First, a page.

This is the same technique that Marvel and DC employed in the 1980’s when they were threatened by the emergence of successful independent publishers in the fledgeling Direct Market. They simply flooded the market. More product does not mean that consumers will spend more money. Consumers have a limited amount of funds and when more product is introduced into a market it only means that the consumer now has to make choices on how they spend their money. The winners are usually the ones that have a big enough budget to promote their product and an already committed audience. That is not the small indy publisher.

How many Kickstarter campaigns have you read about in the news feeds this week besides Archie’s?

Point made.

If Archie reaches their goal, that is $350,000 that is not going to other crowdfunding campaigns. It is also $350,000 not venturing into a comic shop.

Archie wants to rebuild Riverdale by strip-mining the resources of the current comics market all in an effort to erect a bulkhead that will secure them from public domain which is intended as a reward for a culture that supported their work for 95 years. In the process they describe themselves as small and scrappy, yet tread on those publishers that  genuinely meet that description. Their campaign does not even offer great rewards! Supporters are asked to pay twice as much for product that will soon be available in stores.

Archie is a company that has been around for over 75 years with celebrated characters that have been in films, cartoons and live action series on TV. They have managed to maintain a presence with their comics outside of the Direct Market with their digest format, a  feat that even Marvel and DC cannot claim. Now they have a deal with Target and Wal-Mart and a television deal with FOX, yet they still need $350,000 of our money to launch three new comic books, something the’ve been capable of doing themselves with no problem for three quarters of a century. Sounds like an easy way to get a lot of free advertising with a major dash of greed.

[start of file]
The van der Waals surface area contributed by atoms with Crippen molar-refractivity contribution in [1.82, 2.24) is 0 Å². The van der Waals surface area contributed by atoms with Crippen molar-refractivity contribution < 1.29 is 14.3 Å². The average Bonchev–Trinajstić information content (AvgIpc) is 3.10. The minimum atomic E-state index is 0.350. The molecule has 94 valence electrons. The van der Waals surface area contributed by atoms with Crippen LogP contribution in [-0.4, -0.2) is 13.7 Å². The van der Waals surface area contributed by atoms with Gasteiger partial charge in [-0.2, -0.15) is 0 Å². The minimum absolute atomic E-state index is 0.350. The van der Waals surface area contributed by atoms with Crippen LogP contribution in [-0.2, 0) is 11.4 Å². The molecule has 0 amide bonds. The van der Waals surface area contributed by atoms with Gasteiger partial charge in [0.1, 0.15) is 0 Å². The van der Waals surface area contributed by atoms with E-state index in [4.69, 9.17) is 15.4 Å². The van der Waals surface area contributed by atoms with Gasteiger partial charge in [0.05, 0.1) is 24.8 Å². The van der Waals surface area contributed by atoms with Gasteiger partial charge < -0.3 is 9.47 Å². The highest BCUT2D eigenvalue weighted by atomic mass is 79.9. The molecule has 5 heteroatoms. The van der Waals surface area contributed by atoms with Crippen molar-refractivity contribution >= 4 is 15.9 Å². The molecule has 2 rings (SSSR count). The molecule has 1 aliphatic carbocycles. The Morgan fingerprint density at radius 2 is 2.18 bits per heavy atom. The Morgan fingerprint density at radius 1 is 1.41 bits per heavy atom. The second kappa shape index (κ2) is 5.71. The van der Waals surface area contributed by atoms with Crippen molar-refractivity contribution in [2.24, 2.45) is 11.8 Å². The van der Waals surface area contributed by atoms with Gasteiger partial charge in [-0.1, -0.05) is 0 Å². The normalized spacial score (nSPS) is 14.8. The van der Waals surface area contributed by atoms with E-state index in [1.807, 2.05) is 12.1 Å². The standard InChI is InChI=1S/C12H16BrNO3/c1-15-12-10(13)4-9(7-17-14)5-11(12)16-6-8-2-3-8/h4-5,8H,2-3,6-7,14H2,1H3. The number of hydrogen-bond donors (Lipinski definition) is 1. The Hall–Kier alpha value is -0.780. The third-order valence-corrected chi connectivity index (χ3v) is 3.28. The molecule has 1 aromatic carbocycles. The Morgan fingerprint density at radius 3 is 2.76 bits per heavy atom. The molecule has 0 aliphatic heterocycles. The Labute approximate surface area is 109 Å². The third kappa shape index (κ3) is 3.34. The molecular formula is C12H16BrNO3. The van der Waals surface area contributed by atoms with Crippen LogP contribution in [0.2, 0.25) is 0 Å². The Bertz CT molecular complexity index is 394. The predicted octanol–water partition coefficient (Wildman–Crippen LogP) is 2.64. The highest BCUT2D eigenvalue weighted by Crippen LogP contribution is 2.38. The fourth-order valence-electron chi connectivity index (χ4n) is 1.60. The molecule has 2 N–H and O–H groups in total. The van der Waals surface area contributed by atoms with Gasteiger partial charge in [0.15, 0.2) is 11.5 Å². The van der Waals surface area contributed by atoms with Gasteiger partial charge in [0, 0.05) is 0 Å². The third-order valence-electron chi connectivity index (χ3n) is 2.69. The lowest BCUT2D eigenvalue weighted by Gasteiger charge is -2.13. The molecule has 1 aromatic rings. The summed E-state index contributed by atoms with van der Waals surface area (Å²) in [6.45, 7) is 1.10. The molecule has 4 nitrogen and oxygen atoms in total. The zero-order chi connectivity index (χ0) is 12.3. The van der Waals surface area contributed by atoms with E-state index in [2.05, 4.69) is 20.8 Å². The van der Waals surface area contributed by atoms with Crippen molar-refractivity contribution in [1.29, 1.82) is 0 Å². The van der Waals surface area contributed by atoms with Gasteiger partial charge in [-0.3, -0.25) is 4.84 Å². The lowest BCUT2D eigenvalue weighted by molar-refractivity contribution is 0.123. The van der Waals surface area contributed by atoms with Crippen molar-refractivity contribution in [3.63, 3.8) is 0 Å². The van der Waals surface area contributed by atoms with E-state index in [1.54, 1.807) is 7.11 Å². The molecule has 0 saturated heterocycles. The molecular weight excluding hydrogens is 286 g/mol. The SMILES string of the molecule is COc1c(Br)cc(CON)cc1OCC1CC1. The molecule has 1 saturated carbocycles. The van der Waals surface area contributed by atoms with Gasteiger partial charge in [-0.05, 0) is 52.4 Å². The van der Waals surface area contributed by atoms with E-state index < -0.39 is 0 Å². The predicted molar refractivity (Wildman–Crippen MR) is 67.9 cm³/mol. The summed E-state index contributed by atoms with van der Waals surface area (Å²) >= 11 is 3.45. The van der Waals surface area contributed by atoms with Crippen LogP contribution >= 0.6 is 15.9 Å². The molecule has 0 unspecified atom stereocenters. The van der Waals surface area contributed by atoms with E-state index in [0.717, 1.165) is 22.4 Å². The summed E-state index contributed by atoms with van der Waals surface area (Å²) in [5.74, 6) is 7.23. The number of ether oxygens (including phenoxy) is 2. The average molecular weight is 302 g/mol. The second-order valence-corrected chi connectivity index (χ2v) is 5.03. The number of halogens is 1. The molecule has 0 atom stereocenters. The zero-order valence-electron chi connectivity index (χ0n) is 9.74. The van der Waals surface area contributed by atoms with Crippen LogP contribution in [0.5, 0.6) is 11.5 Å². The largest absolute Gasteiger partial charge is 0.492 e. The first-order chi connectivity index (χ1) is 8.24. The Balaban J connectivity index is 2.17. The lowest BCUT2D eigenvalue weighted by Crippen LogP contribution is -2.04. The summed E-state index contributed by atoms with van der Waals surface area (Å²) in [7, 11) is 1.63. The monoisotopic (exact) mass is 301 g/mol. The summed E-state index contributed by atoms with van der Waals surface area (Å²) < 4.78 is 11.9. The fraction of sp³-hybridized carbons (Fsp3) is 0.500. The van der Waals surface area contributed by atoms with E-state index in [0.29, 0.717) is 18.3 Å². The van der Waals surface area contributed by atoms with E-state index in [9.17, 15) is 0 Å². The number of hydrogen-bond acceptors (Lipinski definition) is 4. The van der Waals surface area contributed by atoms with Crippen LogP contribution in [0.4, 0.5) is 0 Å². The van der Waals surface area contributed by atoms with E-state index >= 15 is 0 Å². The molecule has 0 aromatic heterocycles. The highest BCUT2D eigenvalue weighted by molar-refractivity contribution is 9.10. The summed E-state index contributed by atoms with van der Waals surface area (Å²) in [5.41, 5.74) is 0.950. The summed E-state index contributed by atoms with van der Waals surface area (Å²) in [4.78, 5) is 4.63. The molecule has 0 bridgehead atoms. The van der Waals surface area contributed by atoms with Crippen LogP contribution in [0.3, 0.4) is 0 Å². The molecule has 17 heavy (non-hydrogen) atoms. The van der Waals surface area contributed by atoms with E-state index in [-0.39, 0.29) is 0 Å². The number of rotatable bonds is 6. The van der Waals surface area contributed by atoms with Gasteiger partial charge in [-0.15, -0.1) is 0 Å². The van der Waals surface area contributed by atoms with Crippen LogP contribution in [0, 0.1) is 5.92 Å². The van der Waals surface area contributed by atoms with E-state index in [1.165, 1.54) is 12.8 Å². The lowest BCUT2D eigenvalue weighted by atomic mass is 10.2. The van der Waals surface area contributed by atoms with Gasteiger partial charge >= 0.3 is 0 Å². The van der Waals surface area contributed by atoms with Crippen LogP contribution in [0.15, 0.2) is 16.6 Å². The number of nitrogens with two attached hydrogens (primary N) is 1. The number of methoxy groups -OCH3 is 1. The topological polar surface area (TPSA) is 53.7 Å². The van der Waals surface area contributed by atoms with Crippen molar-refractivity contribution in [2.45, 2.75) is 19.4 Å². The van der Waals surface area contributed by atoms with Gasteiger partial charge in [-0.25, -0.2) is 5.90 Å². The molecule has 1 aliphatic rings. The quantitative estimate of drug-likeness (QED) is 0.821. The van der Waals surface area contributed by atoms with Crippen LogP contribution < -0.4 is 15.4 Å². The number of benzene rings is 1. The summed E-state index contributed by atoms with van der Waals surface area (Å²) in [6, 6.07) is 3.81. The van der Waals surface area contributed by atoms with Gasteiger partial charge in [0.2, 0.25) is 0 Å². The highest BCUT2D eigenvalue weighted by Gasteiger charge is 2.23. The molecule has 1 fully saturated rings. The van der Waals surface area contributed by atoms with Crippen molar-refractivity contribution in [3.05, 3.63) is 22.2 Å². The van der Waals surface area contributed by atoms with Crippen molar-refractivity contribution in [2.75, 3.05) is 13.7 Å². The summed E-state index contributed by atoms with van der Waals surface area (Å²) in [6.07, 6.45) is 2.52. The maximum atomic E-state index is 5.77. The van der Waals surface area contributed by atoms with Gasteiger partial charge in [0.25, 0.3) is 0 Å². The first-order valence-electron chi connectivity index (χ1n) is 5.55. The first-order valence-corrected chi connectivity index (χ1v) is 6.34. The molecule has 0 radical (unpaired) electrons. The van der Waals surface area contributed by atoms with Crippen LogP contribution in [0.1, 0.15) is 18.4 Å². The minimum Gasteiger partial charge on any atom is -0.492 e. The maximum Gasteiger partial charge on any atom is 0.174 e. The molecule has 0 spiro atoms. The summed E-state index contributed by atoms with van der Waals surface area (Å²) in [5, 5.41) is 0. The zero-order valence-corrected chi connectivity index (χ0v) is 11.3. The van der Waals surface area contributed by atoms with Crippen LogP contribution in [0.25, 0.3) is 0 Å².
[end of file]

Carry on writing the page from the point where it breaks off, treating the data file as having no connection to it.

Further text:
Not-so-poor or  little Archie wants our help but remember who loses in this one… everyone but Archie Comics. If their campaign is a success, they are laughing all the way to the bank, where they should have gone for a loan in the first place.

Gerry Giovinco

The DC Comics Double-Cross

Tuesday, May 5th, 2015

If you have any interest at all in creator rights in the comic book industry or even just an appreciation for how big business finds new ways to screw over the little guy then this diatribe by legendary comic book writer Gerry Conway is a must read!

Who created Caitlin Snow on #TheFlash? According to @DCComics, nobody.

To briefly summarize it Gerry outlines how, at one time, DC under the guidance  of publisher Paul Levitz initiated a program called “creator equity participation” which allowed for creators to be compensated when their characters were used in other media. This was viewed a small victory in the long battle for creator rights that is as old as the industry.

In recent years since Paul Levitz has left DC and Diane Nelson has taken over as President of DC Entertainment, this program has been bastardized, first by defining some characters as “derivative” thus no longer deserving of remuneration and then by requiring that creators assume the responsibility of asking in advance for equity request contracts as DC will not pay retroactively if the papers are not filed. Gerry described this circle-jerk when he reached out for fan support with his institution of the Comics Equity Project.